In 2001, the U.S. lamb industry was losing its market to New Zealand product. The Peaveys, with other sheep ranchers throughout the West, started a marketing cooperative that virtually saved the American lamb industry. The cooperative made it economically viable to stay in the sheep ranching industry. The Peaveys are inventive in their determination to support their business.
Despite radically different backgrounds, the Peaveys share a fundamental mission with the Beans. Both value working ranchlands, ranch traditions and the broader ecological landscape. Their mission has mushroomed into a large-scale conservation movement well beyond the bounds of their respective ranches. The Craters of the Moon National Monument and a region that constitutes one of the largest roadless areas in the Lower 48 borders their two properties. The Peaveys and the Beans see an opportunity to leverage their ranches to protect “a world-class landscape that has tremendous diversity of terrain and species, and supports wildlife migrations and large predators,” Stevens says.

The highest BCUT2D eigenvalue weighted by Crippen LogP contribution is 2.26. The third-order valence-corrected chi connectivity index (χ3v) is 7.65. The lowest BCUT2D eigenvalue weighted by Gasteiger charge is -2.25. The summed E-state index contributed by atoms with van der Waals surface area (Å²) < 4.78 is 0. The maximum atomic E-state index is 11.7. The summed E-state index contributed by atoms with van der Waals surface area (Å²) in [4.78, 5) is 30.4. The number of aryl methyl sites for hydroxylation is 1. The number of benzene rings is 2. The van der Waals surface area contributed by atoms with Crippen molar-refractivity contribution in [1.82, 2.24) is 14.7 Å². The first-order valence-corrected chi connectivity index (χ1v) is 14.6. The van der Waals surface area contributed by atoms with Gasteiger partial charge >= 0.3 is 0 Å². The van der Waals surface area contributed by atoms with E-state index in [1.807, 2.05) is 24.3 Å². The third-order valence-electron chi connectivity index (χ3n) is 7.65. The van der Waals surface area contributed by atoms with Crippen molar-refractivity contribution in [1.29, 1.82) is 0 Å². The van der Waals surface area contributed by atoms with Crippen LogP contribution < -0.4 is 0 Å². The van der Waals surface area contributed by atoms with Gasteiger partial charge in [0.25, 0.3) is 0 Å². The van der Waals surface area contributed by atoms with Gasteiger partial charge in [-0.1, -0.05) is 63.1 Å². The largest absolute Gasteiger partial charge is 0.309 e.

“Neighbors Helping Neighbors, That’s the Way It Has to Be…” Stegner once observed, “Myth has taken up the image of the Westerner as a loner, the wandering cowboy or gunman. In actuality, the true tradition of the West is different . . . Neighbors helping neighbors, that’s the way it has to be in country anywhere near as rough and harsh as a lot of the West.”
In the past, pioneers, ranchers, neighbors had to work together to survive natural elements. Today, they conjoin to preserve their lands and legacy. They invent and they innovate. They balance an increasingly complex constituency—their families, their livestock, their neighbors, numerous federal and state agencies, and the increasing demand of recreational users and environmentalists.
This novel cooperation is rooted in a community spirit that is wholly Western. The grassroots efforts of ranchers, environmentalists and public officials require and deserve direction and support from their counties and communities. Thanks to Bud Purdy and his neighbors, the Beans and the Peaveys, working ranchers and those that cherish the “true West” are giving us reason to hope.
They are redefining the very role of the working rancher. Ranchers no longer “work the land,” they work for the land. Ranchers are no longer a band of cowboys; they are becoming true stewards of the West.
Heather King is a part-time Hailey resident, and a Board member of the Wood River Land Trust.